Working with universities to encourage them to combat antisemitism with the same seriousness with which they confront other forms of hate. Specifically, universities should be invited to define antisemitism clearly, provide specific examples, and enforce conduct codes firmly, while ensuring compliance with freedom of speech and the principle of academic freedom. Universities should use the EUMC Working Definition of Antisemitism as a basis for education, training and orientation. Indeed, there should be zero tolerance for discrimination of any kind against anyone in the university community on the basis of race, gender, religion, ethnic origin, sexual orientation or political position...
Well, its always nice to get encouragement from your MP, and I personally love invitations, but the document doesn't seem to be demanding much, at least not much that's specific. Which is fine, because I think reports of on-campus anti-semitism have, generally speaking, been overblown in this country.
So, a nothing burger, or no?
PS. Nobody here is talking new legislation, as far as I can tell.
I wish the makers of the poppies would do what is apparently done in Britain. They do not have a single needle in the back of the poppy that you try to stick into your shirt/coat etc as best as you can and hope it stays there (and it often doesn’t). They have apparently put a safety pin in the back of their poppies, which makes for a lot less (if at all) loss of those flowers.
I implore the Royal Canadian Legion or whoever it is who makes those poppies here to do the same. It can’t cost that much extra to put in a safety pin.
And if it does cost a little more, I'd be happy to pay. Unless the point is to bond with the soldiers by inadvertantly inflicting a chest wound upon yourself.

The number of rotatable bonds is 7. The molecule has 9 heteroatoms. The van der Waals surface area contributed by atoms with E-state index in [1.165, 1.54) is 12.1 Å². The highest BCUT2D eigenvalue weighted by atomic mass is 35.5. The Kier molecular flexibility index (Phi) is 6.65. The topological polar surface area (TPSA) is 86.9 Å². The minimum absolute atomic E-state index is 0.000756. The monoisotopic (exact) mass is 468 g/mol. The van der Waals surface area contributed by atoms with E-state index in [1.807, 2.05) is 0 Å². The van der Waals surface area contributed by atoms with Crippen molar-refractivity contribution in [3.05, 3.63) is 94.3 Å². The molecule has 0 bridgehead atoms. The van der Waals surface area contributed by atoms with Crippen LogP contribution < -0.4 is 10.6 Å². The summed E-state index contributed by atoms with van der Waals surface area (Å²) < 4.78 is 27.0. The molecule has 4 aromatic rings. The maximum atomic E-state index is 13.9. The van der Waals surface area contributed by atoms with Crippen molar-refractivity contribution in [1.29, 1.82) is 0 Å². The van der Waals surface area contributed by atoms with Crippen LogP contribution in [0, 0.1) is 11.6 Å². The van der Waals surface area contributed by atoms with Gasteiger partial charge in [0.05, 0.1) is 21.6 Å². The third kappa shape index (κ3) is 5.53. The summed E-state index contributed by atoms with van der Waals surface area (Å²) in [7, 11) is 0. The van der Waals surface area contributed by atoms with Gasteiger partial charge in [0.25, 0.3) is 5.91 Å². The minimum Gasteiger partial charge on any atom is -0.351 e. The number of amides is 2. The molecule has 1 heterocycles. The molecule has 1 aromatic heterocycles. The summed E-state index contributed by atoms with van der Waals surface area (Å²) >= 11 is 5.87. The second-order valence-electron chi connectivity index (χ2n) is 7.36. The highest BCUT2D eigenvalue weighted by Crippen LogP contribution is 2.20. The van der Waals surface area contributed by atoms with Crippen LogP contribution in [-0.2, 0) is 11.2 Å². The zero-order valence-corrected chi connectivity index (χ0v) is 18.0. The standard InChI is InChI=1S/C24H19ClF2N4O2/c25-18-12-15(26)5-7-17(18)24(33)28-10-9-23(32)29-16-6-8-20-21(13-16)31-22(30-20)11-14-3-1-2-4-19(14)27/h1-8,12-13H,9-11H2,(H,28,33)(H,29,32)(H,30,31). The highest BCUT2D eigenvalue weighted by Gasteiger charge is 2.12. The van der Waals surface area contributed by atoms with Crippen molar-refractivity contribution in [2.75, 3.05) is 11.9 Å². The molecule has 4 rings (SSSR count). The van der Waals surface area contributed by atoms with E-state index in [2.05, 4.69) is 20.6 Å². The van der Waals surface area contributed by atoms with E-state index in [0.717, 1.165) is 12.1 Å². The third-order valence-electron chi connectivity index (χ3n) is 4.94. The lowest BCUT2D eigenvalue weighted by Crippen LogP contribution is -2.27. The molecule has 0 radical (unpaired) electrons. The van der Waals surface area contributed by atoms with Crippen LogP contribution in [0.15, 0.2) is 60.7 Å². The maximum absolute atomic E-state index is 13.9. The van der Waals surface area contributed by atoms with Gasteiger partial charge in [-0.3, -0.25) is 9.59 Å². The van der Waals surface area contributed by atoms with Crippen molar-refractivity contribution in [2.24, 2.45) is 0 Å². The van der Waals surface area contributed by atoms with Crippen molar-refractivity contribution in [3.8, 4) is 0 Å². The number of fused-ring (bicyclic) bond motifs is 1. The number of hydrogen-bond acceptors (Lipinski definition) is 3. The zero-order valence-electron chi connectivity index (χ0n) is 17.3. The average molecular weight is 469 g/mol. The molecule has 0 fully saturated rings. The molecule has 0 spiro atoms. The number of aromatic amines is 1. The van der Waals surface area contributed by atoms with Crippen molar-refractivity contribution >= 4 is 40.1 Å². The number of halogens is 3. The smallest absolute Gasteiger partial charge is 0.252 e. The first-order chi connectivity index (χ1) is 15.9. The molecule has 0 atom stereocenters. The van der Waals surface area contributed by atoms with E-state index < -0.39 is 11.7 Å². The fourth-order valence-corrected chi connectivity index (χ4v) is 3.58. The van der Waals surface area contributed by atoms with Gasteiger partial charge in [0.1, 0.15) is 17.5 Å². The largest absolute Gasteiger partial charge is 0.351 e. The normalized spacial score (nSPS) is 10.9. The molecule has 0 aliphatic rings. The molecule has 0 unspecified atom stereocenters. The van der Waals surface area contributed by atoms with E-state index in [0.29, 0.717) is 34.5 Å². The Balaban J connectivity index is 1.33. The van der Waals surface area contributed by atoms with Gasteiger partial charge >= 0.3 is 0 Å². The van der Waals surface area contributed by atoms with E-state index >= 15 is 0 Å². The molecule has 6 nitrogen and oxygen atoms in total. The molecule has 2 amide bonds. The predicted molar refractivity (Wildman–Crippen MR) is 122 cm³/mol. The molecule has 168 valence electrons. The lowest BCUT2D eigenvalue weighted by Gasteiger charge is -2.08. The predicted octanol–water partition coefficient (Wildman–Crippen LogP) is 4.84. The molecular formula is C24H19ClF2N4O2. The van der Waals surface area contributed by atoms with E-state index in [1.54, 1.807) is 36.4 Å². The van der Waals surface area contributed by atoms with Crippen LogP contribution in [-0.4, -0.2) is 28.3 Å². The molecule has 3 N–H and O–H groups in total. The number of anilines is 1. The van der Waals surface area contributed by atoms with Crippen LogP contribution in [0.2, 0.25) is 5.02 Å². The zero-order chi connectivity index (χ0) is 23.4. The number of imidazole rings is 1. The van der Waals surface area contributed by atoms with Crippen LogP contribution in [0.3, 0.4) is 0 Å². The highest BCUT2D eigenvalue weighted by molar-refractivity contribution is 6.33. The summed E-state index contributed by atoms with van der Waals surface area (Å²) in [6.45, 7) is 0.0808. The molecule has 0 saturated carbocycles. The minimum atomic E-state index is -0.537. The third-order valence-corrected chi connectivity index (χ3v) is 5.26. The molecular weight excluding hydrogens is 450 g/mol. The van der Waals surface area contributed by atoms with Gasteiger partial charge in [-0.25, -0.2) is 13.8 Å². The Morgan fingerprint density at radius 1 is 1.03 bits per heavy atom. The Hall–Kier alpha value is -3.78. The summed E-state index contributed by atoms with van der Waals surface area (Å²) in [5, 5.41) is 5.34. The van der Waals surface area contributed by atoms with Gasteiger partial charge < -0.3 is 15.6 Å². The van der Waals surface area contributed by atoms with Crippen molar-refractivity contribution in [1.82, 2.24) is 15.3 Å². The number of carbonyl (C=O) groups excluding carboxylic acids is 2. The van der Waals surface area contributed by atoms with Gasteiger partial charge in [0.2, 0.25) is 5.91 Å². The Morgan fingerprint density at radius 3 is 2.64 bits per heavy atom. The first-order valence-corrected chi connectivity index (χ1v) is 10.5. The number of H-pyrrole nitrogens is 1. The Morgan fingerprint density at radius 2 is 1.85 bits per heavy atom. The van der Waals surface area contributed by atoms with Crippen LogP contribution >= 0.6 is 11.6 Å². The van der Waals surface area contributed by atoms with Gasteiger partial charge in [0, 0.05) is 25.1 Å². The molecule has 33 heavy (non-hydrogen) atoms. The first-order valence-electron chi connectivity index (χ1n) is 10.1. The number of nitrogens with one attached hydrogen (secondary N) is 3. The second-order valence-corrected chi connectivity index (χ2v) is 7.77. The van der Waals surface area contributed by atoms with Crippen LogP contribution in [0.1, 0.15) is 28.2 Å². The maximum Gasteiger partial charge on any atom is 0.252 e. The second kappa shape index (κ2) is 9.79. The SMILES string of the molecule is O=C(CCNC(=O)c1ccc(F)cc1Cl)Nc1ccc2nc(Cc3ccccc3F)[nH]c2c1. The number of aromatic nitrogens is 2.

Tuesday, November 09, 2010
And yeah,once again, that is a picture of the snake's owner. No, she isn't the one that ate the mouse.
Just a few months ago, for example, two Carleton University students reported being attacked by fellow students wielding a machete at an off-campus bar; the attackers berated them as “Jews” and “Zionists.”
I've written about this story on numerous occasions. If you recall, back in April several Carlton students, one Jewish and the other a proclaimed non-Jewish Zionist, claimed to have been attacked outside the Le Volt night-club in Gatineau Quebec by machete-wielding Arabs. Back then, I pointed out a number of inconsistencies in their claims; for example, the alleged victims, Mark Klibanov and Nick Bergamini, had told the media that they faced these Arabs alone while at the same time revealing on their various Facebook pages that they had been accompanied by a third person, this third companion's existence confirmed later via police reports.
In any event, Carleton wound-up for the summer and, since one of the alleged attackers was supposedly a student, the case fell by the wayside, with the Mark and Nick hoping they might be able to identify the perp(s) when school resumed this Fall.
But apparently not. After reading the Globe story, I fired off an email to Isabelle Poirier, PR person for the Gatineau Police, and was informed earlier this morning:
There is no more information in this file. The victim was met by the investigator but we don’t have enough proof for make an arrest and put accusations. The file is closed for now. If we have more information in the future, we’ll open it again.
Have a good day!
A rather unsatisfactory ending, and one that does nothing to mitigate my origional suspicions that the claims made by Klibanov and Bergamini were trumped up or imaginary.
With the promise of more to come, I'm afraid. Personally, I'm waiting for her 5-parter on spanking the monkey.
Monday, November 08, 2010
Also interesting is the reference to Balan Ratnarajah and the Peel Tamil Community Centre, a group that came out on October 22nd to endorse the bill, whose endorsement was widely retweeted by the likes of Jason Kenney and Alyknan Velshi.